Again, they were stronger hikers than this grizzled old veteran and I agreed to meet them at our destination. Walking alone I stumbled down a slippery rock stairs, with a 40 pound rucksack strapped to my back. At the bottom of what felt like an endless staircase was a group of Japanese girls who thought my clumsiness was totally kawaii. They told me they were taking a bus past the danger zone that would pass our destination and drop us off at the first main checkpoint of the spiritual pilgrimage “so it’s not like we’re really cheating”. It was an easy sell.

Oddly enough, the bus hit that main checkpoint the same time my Aussie friends did. So, we walked together until it was apparent I was slowing their pace. Again they went ahead. This portion of the hike is said to be the most spiritual, there are many legends along the way including one of the more morbid. A shrine in honor of a man who died along the trail, presumed to have died of hunger when he got lost, he was found with coins in his mouth. So, pilgrims leave a few yen for him for luck on their journeys.

Past rice fields and through villages, up into the mountains and down into the valley between them until you reach Kumao Hongu Taisha, one of the holiest sites in Japan… sort of. When the Japanese government forced Shinto and Buddhism to combine they moved many of their landmarks, including this one. But, the giant Torii Gates remain in the position of the original. Governments… right?

I met up with my Aussie friends at our accommodations for that night, JHoppers. JHoppers in an onsen (natural hot spring) hostel and one of the nicer hostels I’ve ever been too. Super cheap too. It’s in Yunomine Onsen, a little village with a hot water stream running through it. So hot, people use it to naturally boil their eggs. Over dinner we discussed the trail and all marveled that we never came across that Trumper again, we wished her well but mutually agreed she was literally the worst. We made some new friends from South Africa, a few guys who claimed to have crossed paths with “a stereotype of a bad American” and sure enough, it was our Trumper.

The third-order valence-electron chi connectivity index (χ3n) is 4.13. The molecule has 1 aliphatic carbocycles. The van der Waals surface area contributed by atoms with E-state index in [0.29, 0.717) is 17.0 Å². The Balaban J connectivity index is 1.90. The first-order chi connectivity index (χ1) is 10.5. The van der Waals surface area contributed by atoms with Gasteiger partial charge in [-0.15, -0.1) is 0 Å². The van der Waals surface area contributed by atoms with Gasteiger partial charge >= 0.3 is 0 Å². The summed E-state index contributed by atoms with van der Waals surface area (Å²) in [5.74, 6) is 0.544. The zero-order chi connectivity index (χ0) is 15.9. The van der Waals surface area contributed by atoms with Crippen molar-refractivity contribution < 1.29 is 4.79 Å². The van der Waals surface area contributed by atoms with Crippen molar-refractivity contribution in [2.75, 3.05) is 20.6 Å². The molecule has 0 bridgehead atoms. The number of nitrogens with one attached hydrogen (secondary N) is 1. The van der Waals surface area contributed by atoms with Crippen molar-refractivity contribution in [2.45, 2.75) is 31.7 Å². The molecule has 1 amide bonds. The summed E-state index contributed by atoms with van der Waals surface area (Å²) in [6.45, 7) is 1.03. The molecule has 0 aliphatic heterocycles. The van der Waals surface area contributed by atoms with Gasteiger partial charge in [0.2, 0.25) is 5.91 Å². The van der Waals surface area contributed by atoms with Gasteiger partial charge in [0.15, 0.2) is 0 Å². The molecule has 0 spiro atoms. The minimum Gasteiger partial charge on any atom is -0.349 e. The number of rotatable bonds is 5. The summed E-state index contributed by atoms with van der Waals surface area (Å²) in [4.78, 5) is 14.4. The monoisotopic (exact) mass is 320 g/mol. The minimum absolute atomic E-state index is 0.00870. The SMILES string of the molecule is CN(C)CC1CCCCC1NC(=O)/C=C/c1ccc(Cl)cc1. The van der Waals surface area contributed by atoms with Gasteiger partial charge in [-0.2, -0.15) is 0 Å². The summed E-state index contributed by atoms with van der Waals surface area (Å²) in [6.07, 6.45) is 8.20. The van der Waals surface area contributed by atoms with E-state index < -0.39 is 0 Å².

The next day the Aussie’s parted ways and I went off to the two remaining holy sites I wanted to get to. From the Kumano Kodo Center located across from the stairs up to Hangu Taisha I caught a bus to the next location. The bus to Kumano Hayatama-taisha would get me there with enough time to take a quick tour, say my blessing and get the next bus to Kumano Nachi-taisha; a temple overlooking Natchi Falls that should be on everyone’s bucket list. When I was waiting for my 2nd bus with about 15 minutes to spare a random car stopped short in front of me and demanded to know where I was going. Then he damneder to drive me there, roughly 90 minutes out of the way. I’d seen too many horror movies to agree, but he persisted and I figured I was a samurai now, I could take the risk. He was pleasant and was thrilled to meet someone from New York. “Finally, I practice English”

He and his fat little dog drove my up in to Nachi as we chatted small talk and pleasantries. His dog looked as confused as I was, but we were both going with it. We got to Nachi, took a group selfie, and they were off. Luckily, because there’s not a chance I was going to spend enough time appreciating the temple before the last bus to the train station that would get me back to either Kyoto or Osaka, I hadn’t decided yet.

Natchi is incredible, no photo does it justice. You climb the stairs to a busy temple filled with lovely attendees and monks. The energy there is high and everyone was as friendly as the stranger who brought me there. I JUST make the last bus to the train station and decide to reward myself with a sushi dinner from 7-11. Yes, THAT 7-11. Oddly enough the 7-11s in Japan are nice. Their egg sandwiches are like crack and their sushi rivals most American sushi restaurants. There, at an empty train station, I ate the most rewarding sushi dinner of my life… so far.